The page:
Boost Your Online Presence With a Social Media Club

Joining a social media club can help you learn how to maximize your online presence and boost your customer base. Here's how to get started.
Independent journalist and editorial consultant, Elaine Pofeldt
September 25, 2012

Eager to learn more about social media as she grew her executive coaching business, SixFigureStart, former Fortune 500 recruiter Caroline Ceniza-Levine began joining social media clubs.

One such group, The Social Media Club run by Suitcase Entrepreneur Natalie Sisson—a guru for those who run businesses that don’t use traditional office space—teaches members how to make better use of sites like Twitter. The club, for which membership costs $19 a month, lets each member submit one post a week to the rest of the group. In turn, group members are asked to circulate the post to their followers on social media. One’s weekly post must be about a topic of interest to the members, avoiding sales promotions and the like, according to Ceniza-Levine. “You have to be thoughtful about what it is,” she says.

In the two years that Ceniza-Levine has belonged to Sisson’s club, she has found that her increasing presence on Twitter has helped her attract more press mentions. She believes that her heightened visibility, in turn, contributed to winning a book deal.

When you’re busy running a business, it’s hard to set aside extra time to master social media. But as Ceniza-Levine has found, joining clubs like Sisson’s can be a great shortcut that can help you gather valuable knowledge and contacts as you build a following.

Find Your Tribe 

Ceniza-Levine has found that joining a group called Savor the Success, which advises like-minded women entrepreneurs who must be accepted to the group, has been a good way to round out her knowledge of branding, marketing and PR. While this group doesn’t bill itself as a social media club, membership comes with access to discussions in a virtual cafe—which Ceniza-Levine considers to be one of the most valuable benefits. Not only does she pick up tips she can use in her business through her regular visits there, but she also sees an uptick in attention on Twitter on the days she posts comments. “I get more retweets when I use the Twitter café,” she says.


Connections First, Deals Later

Eric Bryant, the Bedminster, N.J.–based director of the publicity firm Gnosis Media Group, has participated in and hosted many free Twitter chats on topics ranging from small business to innovation.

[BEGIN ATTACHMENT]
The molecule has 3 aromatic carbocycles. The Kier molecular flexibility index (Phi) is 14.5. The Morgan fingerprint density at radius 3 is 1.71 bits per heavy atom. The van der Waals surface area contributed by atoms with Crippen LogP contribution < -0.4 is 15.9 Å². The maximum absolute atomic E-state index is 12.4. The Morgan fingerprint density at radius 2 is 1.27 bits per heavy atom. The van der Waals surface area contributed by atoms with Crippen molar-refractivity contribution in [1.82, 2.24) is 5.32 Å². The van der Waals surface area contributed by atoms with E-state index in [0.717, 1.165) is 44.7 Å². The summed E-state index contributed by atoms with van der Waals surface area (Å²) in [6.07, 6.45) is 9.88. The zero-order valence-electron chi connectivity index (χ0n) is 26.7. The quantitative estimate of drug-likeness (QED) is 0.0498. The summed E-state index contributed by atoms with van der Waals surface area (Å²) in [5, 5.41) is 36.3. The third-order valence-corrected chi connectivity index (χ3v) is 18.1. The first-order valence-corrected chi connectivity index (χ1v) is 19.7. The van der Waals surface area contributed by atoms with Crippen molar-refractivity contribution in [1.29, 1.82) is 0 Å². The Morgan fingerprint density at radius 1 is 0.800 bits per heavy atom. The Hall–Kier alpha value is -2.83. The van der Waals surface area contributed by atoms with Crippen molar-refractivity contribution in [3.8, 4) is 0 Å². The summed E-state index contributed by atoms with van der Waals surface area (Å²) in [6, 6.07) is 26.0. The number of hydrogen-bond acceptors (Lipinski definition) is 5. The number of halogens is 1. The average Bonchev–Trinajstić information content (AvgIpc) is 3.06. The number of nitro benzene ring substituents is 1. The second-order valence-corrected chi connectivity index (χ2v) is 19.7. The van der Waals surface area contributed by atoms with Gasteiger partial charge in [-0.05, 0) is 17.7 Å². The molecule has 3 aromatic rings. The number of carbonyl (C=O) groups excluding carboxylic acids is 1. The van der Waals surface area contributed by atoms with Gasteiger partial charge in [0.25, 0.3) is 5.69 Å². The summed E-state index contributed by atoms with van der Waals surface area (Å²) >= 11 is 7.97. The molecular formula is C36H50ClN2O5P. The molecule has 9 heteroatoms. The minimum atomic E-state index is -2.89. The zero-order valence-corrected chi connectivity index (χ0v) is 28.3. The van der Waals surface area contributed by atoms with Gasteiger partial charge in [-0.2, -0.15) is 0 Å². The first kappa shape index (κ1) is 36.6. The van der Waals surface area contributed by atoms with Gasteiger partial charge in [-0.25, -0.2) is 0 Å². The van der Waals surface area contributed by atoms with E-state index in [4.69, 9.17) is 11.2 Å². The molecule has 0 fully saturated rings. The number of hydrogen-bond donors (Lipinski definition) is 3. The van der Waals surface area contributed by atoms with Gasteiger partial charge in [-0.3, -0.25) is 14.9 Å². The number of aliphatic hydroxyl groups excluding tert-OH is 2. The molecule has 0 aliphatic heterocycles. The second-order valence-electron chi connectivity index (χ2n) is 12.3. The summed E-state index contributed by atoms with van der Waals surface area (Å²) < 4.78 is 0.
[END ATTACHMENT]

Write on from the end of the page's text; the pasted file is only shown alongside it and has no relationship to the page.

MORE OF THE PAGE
The etiquette in these forums is similar to that of social media clubs. The emphasis is on exchanging knowledge and making connections, not one trying to sell. “You start to develop online friendships,” he says. “Other members of the chat will refer business to you when they have a business opportunity or referral.” He should know. In the past five years, he’s won about 20 customers who needed services like having a press release written as a result of referrals from people he’s met on Twitter.

Meet in Real Life

With certain contacts you meet through social media clubs and the like, it will eventually make sense to meet in person. That’s what Ceniza-Levine did when she learned Sisson, a world traveling entrepreneur, was going to be in New York. Ceniza-Levine is now involved in one of Sisson’s projects. Without Twitter, Ceniza-Levine says, “I would never have made that contact.” Some groups that gather on Twitter for regular chats have a “clubby” aspect and encourage members to meet in person, notes Bryant. If you’re looking to expand your professional network, pay attention to announcements and get out there.

Elaine Pofeldt is an independent journalist and editorial consultant who specializes in small business, entrepreneurship and careers. A former editor at Fortune Small Business magazine, she has written recently for Fortune, Money, Crain’s New York Business, Working Mother and many other publications. She is co-founder of $200KFreelancer, a community for freelance professionals, and Endhousearrest.com, for homeowners looking to sell.

Independent journalist and editorial consultant, Elaine Pofeldt